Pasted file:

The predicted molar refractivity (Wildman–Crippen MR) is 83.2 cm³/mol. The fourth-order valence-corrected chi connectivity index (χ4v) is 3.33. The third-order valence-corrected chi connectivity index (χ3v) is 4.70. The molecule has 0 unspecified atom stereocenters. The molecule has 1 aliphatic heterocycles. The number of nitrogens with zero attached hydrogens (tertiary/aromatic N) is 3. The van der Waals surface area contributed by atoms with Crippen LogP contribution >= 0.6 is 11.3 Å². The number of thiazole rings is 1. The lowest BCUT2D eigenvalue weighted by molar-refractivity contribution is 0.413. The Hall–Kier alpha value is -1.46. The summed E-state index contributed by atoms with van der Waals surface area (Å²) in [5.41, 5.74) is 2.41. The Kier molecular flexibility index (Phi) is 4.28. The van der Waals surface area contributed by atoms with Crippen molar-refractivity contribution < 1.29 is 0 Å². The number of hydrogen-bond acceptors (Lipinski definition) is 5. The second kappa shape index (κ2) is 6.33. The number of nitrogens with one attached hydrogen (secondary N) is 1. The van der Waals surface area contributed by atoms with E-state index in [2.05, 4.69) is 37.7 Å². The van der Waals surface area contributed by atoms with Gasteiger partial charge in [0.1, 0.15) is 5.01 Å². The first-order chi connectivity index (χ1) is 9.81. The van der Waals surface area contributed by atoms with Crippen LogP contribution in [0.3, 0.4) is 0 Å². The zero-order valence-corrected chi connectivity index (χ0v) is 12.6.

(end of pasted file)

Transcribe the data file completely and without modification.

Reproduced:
The predicted molar refractivity (Wildman–Crippen MR) is 83.2 cm³/mol. The fourth-order valence-corrected chi connectivity index (χ4v) is 3.33. The third-order valence-corrected chi connectivity index (χ3v) is 4.70. The molecule has 0 unspecified atom stereocenters. The molecule has 1 aliphatic heterocycles. The number of nitrogens with zero attached hydrogens (tertiary/aromatic N) is 3. The van der Waals surface area contributed by atoms with Crippen LogP contribution >= 0.6 is 11.3 Å². The number of thiazole rings is 1. The lowest BCUT2D eigenvalue weighted by molar-refractivity contribution is 0.413. The Hall–Kier alpha value is -1.46. The summed E-state index contributed by atoms with van der Waals surface area (Å²) in [5.41, 5.74) is 2.41. The Kier molecular flexibility index (Phi) is 4.28. The van der Waals surface area contributed by atoms with Crippen molar-refractivity contribution < 1.29 is 0 Å². The number of hydrogen-bond acceptors (Lipinski definition) is 5. The second kappa shape index (κ2) is 6.33. The number of nitrogens with one attached hydrogen (secondary N) is 1. The van der Waals surface area contributed by atoms with E-state index in [2.05, 4.69) is 37.7 Å². The van der Waals surface area contributed by atoms with Gasteiger partial charge in [0.1, 0.15) is 5.01 Å². The first-order chi connectivity index (χ1) is 9.81. The van der Waals surface area contributed by atoms with Crippen LogP contribution in [0.3, 0.4) is 0 Å². The zero-order valence-corrected chi connectivity index (χ0v) is 12.6.